2. The vaccines lack efficacy

      1. At a mechanistic level, the concept of immunity to COVID-19 via antibody induction, as per COVID-19 vaccination, is medical nonsense. Airborne viruses such as SARS-CoV-2 enter the body via the airways and lungs, where antibody concentrations are too low to prevent infection. Vaccine-induced antibodies primarily circulate in the bloodstream, while concentrations on the mucous membranes of lungs and airways is low. Given that COVID-19 primarily spreads and causes disease by infecting these mucous membranes, vaccines miss the immunological mark. The documents submitted by the vaccine manufacturers to the various regulatory bodies contain no evidence that vaccination prevents airway infection, which would be crucial for breaking the chain of transmission. Thus, vaccines are immunologically inappropriate for COVID-19.

      2. Medium to long-term vaccine efficacy is unknown. Phase 3, medium term, 24-month trials will not be complete until 2023: There is no medium-term or long term longitudinal data regarding vaccine efficacy.

      3. Short term data has not established prevention of severe disease. The European Medicines Agency has noted of the Comirnaty (Pfizer mRNA) vaccine that severe COVID-19 cases “were rare in the study, and statistically certain conclusion cannot be drawn” from it [30]. Similarly, the Pfizer document submitted to the FDA [31] concludes that efficacy against mortality could not be demonstrated. Thus, the vaccines have not been shown to prevent death or severe disease even in the short term.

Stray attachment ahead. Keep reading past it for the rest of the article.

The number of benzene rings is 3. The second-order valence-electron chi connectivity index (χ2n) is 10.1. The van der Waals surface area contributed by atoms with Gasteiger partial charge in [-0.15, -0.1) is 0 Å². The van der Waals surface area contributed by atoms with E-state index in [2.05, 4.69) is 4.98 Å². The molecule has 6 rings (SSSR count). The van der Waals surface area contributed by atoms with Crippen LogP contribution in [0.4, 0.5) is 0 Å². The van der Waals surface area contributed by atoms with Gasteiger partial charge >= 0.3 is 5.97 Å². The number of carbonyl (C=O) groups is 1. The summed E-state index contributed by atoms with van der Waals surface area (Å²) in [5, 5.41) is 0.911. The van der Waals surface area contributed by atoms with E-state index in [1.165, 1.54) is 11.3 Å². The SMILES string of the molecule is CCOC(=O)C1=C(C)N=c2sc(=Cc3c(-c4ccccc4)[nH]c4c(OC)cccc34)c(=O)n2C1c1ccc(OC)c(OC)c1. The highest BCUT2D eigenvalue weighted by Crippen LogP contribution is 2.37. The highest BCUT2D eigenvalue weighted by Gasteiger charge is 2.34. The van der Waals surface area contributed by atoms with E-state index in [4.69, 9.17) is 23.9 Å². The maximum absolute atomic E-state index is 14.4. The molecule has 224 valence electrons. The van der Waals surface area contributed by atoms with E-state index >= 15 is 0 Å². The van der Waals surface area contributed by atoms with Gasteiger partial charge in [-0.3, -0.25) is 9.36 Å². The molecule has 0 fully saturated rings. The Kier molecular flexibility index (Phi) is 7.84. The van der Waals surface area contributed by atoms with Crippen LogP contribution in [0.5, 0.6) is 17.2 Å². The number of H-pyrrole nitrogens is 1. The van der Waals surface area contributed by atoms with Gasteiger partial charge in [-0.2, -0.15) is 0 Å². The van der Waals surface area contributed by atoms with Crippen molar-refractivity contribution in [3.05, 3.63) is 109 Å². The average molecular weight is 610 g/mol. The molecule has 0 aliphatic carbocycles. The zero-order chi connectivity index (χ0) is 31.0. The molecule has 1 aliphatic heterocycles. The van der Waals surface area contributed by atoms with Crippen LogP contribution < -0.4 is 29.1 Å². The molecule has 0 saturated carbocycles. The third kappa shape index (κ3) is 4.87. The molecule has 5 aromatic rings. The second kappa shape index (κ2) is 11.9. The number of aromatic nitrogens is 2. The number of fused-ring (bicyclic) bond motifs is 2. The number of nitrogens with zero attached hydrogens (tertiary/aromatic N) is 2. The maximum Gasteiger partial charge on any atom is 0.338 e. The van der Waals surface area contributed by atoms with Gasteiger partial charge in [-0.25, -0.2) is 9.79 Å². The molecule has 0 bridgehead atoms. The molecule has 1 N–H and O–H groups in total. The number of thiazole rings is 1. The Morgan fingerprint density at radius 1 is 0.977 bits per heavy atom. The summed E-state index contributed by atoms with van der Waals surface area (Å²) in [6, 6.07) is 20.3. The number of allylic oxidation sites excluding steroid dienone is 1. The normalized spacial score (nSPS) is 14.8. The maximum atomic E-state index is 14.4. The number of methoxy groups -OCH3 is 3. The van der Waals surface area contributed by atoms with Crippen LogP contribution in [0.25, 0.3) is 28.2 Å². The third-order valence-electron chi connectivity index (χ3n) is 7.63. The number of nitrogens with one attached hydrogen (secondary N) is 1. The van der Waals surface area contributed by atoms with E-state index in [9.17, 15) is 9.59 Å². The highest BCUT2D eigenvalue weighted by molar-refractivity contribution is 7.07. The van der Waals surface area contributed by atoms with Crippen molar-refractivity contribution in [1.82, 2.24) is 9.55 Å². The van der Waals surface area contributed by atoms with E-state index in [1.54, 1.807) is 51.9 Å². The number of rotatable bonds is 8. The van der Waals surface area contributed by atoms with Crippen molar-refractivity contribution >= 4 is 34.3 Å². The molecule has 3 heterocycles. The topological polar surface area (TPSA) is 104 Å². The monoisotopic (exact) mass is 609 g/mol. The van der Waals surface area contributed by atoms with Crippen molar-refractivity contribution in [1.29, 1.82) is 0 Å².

4. The correlates of protection against COVID-19 are unknown. Researchers have not yet established how to measure protection against Covid-19. As a result, efficacy studies are stabbing around in the dark. After completion of Phase 1 and 2 studies, for instance, a paper in the journal Vaccine noted that “without understanding the correlates of protection, it is impossible to currently address questions regarding vaccine-associated protection, risk of COVID-19 reinfection, herd immunity, and the possibility of elimination of SARS-CoV-2 from the human population” [32]. Thus, Vaccine efficacy cannot be evaluated because we have not yet established how to measure it.

      3. The vaccines are dangerous

      1. Just as smoking could be and was predicted to cause lung cancer based on first principles, all gene-based vaccines can be expected to cause blood clotting and bleeding disorders [33], based on their molecular mechanisms of action. Consistent with this, diseases of this kind have been observed across age groups, leading to temporary vaccine suspensions around the world: The vaccines are not safe.

      2. Contrary to claims that blood disorders post-vaccination are “rare”, many common vaccine side effects (headaches, nausea, vomiting and haematoma-like “rashes” over the body) may indicate thrombosis and other severe abnormalities. Moreover, vaccine-induced diffuse micro-thromboses in the lungs can mimic pneumonia and may be misdiagnosed as COVID-19. Clotting events currently receiving media attention are likely just the “tip of a huge iceberg” [34]: The vaccines are not safe.

      3. Due to immunological priming, risks of clotting, bleeding and other adverse events can be expected to increase with each re-vaccination and each intervening coronavirus exposure. Over time, whether months or years [35], this renders both vaccination and coronaviruses dangerous to young and healthy age groups, for whom without vaccination COVID-19 poses no substantive risk.